Certain occupations are more inherently dangerous than others. Pennsylvania’s coal mining industry was at one time the cause of many deaths and injuries, but today, the oil and gas drilling industry is regularly listed among the most dangerous. OSHA requires employers to control or mitigate identified hazards. Despite this, deaths and severe injuries in the oil and gas fields continue to increase.
Government studies have revealed the oil and gas drilling industry has a mortality rate five times that of all other industries in the U.S., combined. This translates to over 1,500 deaths in a nine-year period, approximately the same number of American troops who lost their lives in Afghanistan during the same time period. OSHA regularly cites oil and gas companies. Well over half of these 10,000-plus citations over the past decade have been for “serious” issues, meaning those likely to result in severe injury or death.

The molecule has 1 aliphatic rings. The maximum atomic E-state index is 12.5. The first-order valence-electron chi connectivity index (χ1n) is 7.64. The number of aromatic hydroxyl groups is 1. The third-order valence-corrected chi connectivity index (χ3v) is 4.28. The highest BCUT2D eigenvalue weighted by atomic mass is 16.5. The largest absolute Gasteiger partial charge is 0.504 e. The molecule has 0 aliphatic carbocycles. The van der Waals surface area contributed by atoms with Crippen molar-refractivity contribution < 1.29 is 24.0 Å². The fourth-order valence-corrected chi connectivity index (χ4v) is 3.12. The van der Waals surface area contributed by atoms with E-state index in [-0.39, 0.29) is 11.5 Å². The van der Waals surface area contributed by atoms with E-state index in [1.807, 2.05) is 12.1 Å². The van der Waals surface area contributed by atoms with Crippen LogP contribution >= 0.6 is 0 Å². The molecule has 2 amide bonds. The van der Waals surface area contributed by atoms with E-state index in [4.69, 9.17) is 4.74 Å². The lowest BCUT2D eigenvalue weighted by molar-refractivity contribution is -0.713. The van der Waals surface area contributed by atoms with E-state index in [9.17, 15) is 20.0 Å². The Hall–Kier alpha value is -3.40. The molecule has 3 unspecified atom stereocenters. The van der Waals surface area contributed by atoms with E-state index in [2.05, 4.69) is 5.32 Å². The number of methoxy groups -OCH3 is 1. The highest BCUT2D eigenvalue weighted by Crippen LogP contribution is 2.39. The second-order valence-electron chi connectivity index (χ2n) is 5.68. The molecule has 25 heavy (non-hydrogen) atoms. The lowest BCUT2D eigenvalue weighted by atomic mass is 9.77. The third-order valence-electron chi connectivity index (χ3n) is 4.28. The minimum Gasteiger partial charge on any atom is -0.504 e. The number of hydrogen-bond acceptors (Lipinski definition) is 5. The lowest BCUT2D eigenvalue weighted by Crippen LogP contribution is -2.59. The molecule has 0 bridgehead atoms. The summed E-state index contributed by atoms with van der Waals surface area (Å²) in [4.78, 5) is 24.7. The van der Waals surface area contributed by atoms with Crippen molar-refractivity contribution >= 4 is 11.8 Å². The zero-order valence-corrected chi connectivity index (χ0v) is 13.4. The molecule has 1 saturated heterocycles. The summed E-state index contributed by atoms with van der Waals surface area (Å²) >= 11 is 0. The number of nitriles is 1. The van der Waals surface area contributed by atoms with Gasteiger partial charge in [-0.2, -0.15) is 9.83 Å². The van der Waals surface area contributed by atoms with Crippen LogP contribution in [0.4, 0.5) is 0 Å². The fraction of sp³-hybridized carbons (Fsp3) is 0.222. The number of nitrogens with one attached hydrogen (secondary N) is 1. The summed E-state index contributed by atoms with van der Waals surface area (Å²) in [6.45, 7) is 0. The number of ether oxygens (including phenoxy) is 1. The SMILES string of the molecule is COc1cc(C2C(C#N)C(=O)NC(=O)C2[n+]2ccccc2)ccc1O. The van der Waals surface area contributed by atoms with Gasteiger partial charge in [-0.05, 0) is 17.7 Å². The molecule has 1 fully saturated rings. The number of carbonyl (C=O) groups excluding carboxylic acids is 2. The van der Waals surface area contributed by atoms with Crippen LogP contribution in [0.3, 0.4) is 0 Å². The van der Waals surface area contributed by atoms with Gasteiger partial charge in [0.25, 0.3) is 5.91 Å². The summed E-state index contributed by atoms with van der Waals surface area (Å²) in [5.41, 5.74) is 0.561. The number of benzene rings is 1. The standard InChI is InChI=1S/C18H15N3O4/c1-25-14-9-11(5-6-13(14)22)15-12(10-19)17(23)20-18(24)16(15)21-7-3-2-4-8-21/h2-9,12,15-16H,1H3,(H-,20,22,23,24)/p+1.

OSHA has general standards for safety and also industry-specific regulations. Back in the 1990s when George H.W. Bush, a former oilman, was in the White House, OSHA proposed an entire set of regulations for the oil and gas industry. Because of the pending industry-specific rules, oil and gas companies were exempted from certain regulations that apply to other businesses. While the proposal for oil/gas regulations was killed, the safety exemptions remain to this day.
The first remedy for a worker injured on the job is workers’ compensation. A violation of OSHA may or may not be a factor in a claim, but a workers’ compensation lawyer can assess a case and help ensure that the injured employee receives all that he or she is entitled to.
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